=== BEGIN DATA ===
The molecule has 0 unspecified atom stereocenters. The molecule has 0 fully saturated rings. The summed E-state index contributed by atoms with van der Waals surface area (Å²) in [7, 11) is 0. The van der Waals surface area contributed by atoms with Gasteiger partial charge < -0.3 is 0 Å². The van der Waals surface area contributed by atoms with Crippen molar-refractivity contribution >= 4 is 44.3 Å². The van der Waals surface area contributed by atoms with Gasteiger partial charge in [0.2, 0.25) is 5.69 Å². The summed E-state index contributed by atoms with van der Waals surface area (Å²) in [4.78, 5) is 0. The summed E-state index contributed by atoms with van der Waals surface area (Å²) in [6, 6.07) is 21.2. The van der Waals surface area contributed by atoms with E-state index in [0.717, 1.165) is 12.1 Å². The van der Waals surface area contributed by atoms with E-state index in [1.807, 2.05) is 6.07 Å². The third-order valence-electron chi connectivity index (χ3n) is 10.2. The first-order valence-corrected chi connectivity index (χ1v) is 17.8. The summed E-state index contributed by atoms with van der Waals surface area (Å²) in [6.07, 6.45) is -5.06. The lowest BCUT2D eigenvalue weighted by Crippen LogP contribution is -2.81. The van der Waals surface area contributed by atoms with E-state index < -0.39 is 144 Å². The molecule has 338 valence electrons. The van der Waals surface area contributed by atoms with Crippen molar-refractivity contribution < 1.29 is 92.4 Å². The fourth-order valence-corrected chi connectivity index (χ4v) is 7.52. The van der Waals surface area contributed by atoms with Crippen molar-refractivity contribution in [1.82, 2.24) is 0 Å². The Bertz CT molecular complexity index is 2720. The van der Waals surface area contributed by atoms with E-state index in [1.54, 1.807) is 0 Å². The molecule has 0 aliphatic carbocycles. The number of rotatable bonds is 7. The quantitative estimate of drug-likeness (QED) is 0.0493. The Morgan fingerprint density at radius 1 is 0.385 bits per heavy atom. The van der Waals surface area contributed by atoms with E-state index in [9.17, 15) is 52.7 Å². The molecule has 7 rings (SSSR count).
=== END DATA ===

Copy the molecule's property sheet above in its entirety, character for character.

The molecule has 0 unspecified atom stereocenters. The molecule has 0 fully saturated rings. The summed E-state index contributed by atoms with van der Waals surface area (Å²) in [7, 11) is 0. The van der Waals surface area contributed by atoms with Gasteiger partial charge < -0.3 is 0 Å². The van der Waals surface area contributed by atoms with Crippen molar-refractivity contribution >= 4 is 44.3 Å². The van der Waals surface area contributed by atoms with Gasteiger partial charge in [0.2, 0.25) is 5.69 Å². The summed E-state index contributed by atoms with van der Waals surface area (Å²) in [4.78, 5) is 0. The summed E-state index contributed by atoms with van der Waals surface area (Å²) in [6, 6.07) is 21.2. The van der Waals surface area contributed by atoms with E-state index in [0.717, 1.165) is 12.1 Å². The van der Waals surface area contributed by atoms with E-state index in [1.807, 2.05) is 6.07 Å². The third-order valence-electron chi connectivity index (χ3n) is 10.2. The first-order valence-corrected chi connectivity index (χ1v) is 17.8. The summed E-state index contributed by atoms with van der Waals surface area (Å²) in [6.07, 6.45) is -5.06. The lowest BCUT2D eigenvalue weighted by Crippen LogP contribution is -2.81. The van der Waals surface area contributed by atoms with E-state index < -0.39 is 144 Å². The molecule has 338 valence electrons. The van der Waals surface area contributed by atoms with Crippen molar-refractivity contribution < 1.29 is 92.4 Å². The fourth-order valence-corrected chi connectivity index (χ4v) is 7.52. The van der Waals surface area contributed by atoms with Crippen molar-refractivity contribution in [1.82, 2.24) is 0 Å². The Bertz CT molecular complexity index is 2720. The van der Waals surface area contributed by atoms with E-state index in [1.54, 1.807) is 0 Å². The molecule has 0 aliphatic carbocycles. The number of rotatable bonds is 7. The quantitative estimate of drug-likeness (QED) is 0.0493. The Morgan fingerprint density at radius 1 is 0.385 bits per heavy atom. The van der Waals surface area contributed by atoms with E-state index in [9.17, 15) is 52.7 Å². The molecule has 7 rings (SSSR count).